Seriously: Entire U.S. fact-checking industry shuts down after debate

Sean Kennedy

Donald Trump has been telling a lie every three minutes and fifteen seconds, not that you cared (Photo courtesy of Wikimedia)
Donald Trump has been telling a lie every three minutes and fifteen seconds, not that you cared (Photo courtesy of Wikimedia)

Citing crushing workloads and overwhelming feelings of hopelessness, fact-checking agencies across the nation shut down in mass protest following the presidential debate Tuesday.

“We just can’t do it anymore,” Kendrick Edwards, president of the Southern Titular Fact-checkers’ Union (STFU), said in between fits of stress sobbing. “It’s the overwhelming sense of emptiness that’s gotten to us, and the knowledge that our effort is totally futile, that our work will we released to… to silence. Nothing. Zero.”

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According to sources, news stations reported being “mildly inconvenienced but not irritated” by the exodus of fact-checkers, noting that it probably won’t be too difficult to fill another minute of airtime with new content.

“You’re seriously asking about this? I mean, I guess it matters,” Big Wiggington, executive producer at Faux News, said in between sips on a glass of pundits’ tears. “Despite the fact that this will have no impact on our bottom line, I can’t shake the feeling that this is probably bad for some reason.”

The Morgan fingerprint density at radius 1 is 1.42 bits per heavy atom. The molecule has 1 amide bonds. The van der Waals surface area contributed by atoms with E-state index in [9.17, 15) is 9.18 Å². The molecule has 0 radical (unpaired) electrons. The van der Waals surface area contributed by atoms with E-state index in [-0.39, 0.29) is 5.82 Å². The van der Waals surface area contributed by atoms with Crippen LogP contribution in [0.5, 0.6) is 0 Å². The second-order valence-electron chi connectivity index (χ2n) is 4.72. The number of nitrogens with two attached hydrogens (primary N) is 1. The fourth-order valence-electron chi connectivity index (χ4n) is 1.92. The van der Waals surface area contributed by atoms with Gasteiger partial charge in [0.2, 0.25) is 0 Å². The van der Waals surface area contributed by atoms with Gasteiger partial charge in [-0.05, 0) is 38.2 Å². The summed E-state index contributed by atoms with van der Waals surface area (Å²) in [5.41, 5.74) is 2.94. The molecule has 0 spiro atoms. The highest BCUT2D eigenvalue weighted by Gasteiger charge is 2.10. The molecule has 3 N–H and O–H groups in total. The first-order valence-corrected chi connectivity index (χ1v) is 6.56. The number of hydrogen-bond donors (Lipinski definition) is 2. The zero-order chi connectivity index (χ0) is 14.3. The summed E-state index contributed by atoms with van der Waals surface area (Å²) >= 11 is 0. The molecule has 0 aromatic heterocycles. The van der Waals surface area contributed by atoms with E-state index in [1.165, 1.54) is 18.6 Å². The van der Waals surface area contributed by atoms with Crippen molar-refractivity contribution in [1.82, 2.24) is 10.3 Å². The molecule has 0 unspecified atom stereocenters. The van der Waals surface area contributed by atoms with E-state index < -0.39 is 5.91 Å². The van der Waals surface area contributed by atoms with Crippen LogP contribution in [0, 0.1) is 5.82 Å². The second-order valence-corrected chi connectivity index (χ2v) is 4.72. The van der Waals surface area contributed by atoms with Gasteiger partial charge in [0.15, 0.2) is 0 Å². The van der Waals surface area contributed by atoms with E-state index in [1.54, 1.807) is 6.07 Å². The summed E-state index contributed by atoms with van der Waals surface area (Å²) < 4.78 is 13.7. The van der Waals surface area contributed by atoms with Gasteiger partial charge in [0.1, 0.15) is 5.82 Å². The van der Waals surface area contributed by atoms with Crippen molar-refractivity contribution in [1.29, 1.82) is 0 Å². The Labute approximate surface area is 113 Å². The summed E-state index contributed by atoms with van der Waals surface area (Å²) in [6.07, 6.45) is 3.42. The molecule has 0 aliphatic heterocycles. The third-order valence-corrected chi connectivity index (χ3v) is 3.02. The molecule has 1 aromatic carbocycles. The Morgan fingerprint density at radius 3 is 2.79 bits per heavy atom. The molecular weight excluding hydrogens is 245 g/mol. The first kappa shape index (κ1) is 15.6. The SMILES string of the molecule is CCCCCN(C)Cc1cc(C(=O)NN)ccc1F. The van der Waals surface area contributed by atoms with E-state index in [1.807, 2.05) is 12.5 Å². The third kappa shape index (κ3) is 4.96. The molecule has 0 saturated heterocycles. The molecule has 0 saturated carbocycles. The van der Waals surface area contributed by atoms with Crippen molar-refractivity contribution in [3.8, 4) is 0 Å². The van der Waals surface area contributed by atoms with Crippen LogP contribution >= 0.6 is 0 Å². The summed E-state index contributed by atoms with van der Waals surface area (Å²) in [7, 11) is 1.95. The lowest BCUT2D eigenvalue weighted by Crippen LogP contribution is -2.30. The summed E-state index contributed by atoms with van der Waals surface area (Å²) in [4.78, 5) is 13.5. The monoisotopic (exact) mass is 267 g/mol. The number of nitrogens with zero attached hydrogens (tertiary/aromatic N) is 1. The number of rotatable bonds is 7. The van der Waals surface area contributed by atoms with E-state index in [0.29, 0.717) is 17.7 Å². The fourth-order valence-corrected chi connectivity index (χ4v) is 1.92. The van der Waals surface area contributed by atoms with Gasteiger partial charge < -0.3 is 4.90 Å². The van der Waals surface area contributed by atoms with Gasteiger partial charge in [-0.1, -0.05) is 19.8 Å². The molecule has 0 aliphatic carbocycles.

In related news, Presidential candidate Donald Trump applauded the shutdown on Twitter, touting it as an example of his job-creating abilities.

Collegian Assistant Opinion Editor and Blogger Sean Kennedy can be reached at blogs@collegian.com or on Twitter at @seanskenn. He also hosts a weekly radio show, SUBMERGE, on Sundays from 7-9 p.m. on KCSU Fort Collins. Leave a comment!!

Disclaimer: Seriously is a satire blog, which may or may not use real names, often in semi-real or mostly fictitious ways. All articles from Seriously are creations of fiction, and presumably fake publications. Any resemblance to the truth is purely coincidental, except for all references to politicians and/or celebrities, in which case they are fictitious events based on real people. Photos used do not have any connection to the story and are used within the rights of free reuse, as well as cited to the best of our ability. Seriously is intended for a mature, sophisticated, and discerning audience.